Several areas of focus for the trainings were reported. Six studies [10, 13, 29, 38, 42, 46], reported training participants on the importance of assessing the eligibility of patients for the clinical trials. Authors reported assessing participants’ performance on how to offer the opportunity to participate in clinical trials (with the exception of [40], which does not explicitly mention it). Only six studies instructed participants how to address possible benefits and side effects associated with clinical trials participation [11, 29, 35, 37, 45, 46]. Generally, authors did not recommend different communication strategies for different phases of clinical trials. Seven trainings out of the 22 analyzed in this review instructed participants on how to check for patients’ understanding of the information provided [10, 13, 29, 30, 34, 37, 42]. In this regard, Mann et al. [10] and Brown et al. [37] reported “summarizing” as a useful technique to check for patients’ understanding. Other topics specifically addressed by the training programs included how to explain the aims of clinical trials [10, 13, 29, 30, 39, 41], the importance of informing patients about the voluntariness of their potential enrollment [10, 11, 29, 30, 33], or the importance of avoiding coercive behaviors and/or the importance of adopting a shared decision making process [34, 35, 37]. In some training, participants were instructed on strategies for clarifying key terms such as “randomization” and “placebo,” which tend to be difficult for a large proportion of patients to understand or accept [10, 13, 30, 36, 39, 41, 42, 45, 46, 48]. Few studies explicitly addressed concerns and strategies to successfully deal with potential participants’ struggle to manage uncertainty [29, 30, 36, 37, 42]. Ultimately, only 3 studies out of 22 specifically discussed the role that family members play in influencing patients’ decisions on whether to enroll or not in clinical trials or provided training on how to better address family members’ concerns [29, 30, 36, 40, 47]. A summary of the main information conveyed is shown in Table 2.

StudyKey information offeredScenariosPatient is suitableParticipation offered
Fallowfield et al. [29]Scenarios portraying different trials, tumor sites, and patient characteristics; communicating risks; checking for understandingStressed person communication demands; talking about innovativeness of the treatment; interacting with family members; communication difficulties when dealing with failing tests; communication for Phase II; study retentionYesYes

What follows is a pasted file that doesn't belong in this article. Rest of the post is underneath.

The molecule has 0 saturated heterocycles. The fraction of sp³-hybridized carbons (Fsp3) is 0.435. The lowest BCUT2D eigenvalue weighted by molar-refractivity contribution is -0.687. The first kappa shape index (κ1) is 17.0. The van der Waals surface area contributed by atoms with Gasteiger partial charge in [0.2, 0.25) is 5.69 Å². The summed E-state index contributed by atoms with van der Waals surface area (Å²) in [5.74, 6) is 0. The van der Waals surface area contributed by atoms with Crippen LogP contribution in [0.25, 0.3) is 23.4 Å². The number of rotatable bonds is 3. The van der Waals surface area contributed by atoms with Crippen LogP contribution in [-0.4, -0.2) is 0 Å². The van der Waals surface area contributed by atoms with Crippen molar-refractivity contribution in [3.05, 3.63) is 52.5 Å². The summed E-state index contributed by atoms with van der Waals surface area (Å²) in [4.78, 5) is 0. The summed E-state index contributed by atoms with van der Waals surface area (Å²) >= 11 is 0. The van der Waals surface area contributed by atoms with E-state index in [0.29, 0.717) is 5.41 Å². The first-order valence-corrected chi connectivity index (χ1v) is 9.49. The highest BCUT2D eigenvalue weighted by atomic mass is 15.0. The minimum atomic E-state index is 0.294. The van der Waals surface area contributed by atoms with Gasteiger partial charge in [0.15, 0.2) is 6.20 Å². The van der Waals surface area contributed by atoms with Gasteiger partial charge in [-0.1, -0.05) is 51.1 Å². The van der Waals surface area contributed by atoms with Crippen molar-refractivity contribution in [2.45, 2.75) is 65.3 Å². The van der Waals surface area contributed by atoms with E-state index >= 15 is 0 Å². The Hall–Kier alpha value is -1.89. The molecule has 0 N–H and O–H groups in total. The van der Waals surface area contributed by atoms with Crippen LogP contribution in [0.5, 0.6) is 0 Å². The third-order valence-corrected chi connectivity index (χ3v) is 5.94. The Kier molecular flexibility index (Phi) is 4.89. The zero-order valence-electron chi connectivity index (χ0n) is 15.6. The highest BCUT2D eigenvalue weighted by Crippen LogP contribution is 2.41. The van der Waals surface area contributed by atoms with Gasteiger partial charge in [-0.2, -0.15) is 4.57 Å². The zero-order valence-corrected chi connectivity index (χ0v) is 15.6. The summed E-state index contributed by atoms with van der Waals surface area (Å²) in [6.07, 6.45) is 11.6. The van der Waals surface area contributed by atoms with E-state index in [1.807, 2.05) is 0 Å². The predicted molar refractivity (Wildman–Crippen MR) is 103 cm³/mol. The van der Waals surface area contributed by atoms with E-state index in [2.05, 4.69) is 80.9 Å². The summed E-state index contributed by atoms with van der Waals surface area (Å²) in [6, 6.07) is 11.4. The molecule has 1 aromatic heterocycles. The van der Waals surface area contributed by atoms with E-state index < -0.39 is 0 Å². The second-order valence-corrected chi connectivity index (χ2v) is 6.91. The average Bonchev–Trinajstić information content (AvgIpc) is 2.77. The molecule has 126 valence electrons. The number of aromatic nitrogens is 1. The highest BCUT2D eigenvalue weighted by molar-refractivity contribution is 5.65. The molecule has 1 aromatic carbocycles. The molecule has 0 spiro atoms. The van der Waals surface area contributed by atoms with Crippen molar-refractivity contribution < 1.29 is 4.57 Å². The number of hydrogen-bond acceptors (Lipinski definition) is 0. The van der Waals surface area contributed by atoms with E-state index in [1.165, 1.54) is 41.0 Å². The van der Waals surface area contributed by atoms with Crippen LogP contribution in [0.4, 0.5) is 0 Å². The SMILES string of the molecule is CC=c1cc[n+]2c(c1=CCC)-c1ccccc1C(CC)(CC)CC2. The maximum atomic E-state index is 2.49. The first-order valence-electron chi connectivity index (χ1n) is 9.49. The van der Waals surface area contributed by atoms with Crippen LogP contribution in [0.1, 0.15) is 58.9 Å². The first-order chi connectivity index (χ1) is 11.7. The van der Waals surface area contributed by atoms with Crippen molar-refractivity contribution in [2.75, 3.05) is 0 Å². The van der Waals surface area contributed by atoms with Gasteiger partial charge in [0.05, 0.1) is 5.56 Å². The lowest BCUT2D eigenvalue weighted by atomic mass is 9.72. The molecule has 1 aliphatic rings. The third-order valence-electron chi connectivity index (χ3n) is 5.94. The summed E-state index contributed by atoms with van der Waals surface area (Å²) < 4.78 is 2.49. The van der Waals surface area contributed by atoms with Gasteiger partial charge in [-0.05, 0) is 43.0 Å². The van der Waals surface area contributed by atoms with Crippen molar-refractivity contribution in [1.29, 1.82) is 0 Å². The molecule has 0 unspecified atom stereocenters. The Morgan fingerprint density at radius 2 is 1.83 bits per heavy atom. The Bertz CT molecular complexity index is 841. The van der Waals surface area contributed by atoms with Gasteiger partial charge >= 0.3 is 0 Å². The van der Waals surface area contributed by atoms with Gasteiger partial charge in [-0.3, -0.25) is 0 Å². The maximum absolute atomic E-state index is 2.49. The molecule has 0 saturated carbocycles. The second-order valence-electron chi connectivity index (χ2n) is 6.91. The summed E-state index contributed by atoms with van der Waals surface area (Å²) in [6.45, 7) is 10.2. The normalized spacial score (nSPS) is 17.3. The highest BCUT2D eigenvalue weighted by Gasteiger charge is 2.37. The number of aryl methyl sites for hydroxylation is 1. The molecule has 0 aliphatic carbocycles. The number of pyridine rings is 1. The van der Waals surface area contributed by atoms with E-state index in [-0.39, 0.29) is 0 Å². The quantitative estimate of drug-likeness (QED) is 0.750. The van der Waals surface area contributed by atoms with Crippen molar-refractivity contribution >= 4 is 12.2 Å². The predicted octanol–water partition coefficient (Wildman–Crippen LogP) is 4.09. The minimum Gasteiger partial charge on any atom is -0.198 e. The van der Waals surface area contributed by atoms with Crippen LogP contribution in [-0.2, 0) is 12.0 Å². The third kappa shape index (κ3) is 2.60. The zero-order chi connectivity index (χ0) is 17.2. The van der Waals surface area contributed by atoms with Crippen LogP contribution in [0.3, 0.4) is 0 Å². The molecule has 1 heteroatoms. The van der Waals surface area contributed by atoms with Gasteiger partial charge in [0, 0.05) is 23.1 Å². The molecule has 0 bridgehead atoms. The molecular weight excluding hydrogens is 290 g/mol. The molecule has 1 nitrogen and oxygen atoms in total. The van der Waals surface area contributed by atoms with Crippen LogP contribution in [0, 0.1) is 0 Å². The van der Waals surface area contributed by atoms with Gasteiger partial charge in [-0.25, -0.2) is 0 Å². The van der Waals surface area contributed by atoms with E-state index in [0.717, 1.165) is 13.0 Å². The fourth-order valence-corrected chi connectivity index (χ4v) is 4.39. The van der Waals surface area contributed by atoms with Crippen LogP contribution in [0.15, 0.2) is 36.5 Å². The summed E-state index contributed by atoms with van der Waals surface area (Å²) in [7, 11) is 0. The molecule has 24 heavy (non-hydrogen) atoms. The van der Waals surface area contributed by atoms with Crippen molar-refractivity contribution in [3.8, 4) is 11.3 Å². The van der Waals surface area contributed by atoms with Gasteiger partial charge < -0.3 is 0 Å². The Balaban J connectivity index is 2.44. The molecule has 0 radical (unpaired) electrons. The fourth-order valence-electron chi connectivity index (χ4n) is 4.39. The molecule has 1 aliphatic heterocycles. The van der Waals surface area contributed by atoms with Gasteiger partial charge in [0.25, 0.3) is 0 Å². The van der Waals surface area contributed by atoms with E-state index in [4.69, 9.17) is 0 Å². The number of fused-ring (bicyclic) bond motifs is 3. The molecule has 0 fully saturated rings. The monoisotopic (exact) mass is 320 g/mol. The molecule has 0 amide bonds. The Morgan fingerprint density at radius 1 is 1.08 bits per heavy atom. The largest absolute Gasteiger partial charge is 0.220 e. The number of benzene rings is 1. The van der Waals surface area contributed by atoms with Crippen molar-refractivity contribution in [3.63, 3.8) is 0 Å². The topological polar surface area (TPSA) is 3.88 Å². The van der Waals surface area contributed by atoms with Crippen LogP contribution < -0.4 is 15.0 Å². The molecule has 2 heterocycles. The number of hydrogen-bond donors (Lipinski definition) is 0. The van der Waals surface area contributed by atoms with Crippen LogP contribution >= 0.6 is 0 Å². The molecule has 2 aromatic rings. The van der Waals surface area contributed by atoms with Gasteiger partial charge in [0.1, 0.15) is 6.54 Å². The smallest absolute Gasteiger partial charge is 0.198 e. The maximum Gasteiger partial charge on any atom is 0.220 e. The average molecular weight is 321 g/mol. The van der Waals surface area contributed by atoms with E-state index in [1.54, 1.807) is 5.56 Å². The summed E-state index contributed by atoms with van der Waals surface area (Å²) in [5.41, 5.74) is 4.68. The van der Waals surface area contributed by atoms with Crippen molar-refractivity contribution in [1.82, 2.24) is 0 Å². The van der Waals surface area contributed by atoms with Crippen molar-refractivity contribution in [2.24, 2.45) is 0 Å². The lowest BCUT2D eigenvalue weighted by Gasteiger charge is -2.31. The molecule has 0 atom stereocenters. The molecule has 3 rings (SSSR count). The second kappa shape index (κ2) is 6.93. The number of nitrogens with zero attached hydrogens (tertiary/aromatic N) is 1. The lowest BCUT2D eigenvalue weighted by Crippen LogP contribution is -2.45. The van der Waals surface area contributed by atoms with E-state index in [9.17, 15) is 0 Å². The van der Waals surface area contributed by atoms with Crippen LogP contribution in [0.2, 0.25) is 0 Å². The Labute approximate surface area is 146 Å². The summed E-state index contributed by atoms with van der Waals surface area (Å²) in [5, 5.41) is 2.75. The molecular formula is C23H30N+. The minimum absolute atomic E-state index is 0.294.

Jenkins et al. [30]Scenarios portraying how to structure trial discussions; how to describe treatments available; process of randomization; checking for understanding(1) Introduction to trials, concept of randomization, difficulties associated with trials (use of different perspectives); (2) adjuvant treatment and uncertainty; (3) distressed patients, dealing with questions; (4) dealing with patients with preference for a specific study armNoYes
Fallowfield et al. [39]Skills development; knowledge acquisition; personal awarenessN/ANoYes
Brown et al. [37]Scenarios informing on shared decision making; structuring consultations, risks & benefits; checking for understanding; providing clear & comprehensive information; avoiding coercionPatient with stage II breast cancerN/AYes
Fallowfield et al. [40]Breaking bad news; discussing therapeutic options; informed consent; talking with relatives; psychosocial concernsN/AN/AN/A
Hietanen et al. [41]Articles and checklist published on information about CT and informed consentN/ANoYes
Mann et al. JAN. 2014APEX trial protocol and research literature; checking for understandingInterviews considered effectiveYesYes
Paramavisan et al. T 2011Lecture (face‐to‐face and teleconference); checking for understandingN/AYesYes
Larson et al. [11]Personal experience; principles of ethical conduct; key elements of consent process; risks and benefits of participation; voluntary nature of research; purpose of researchN/ANoNo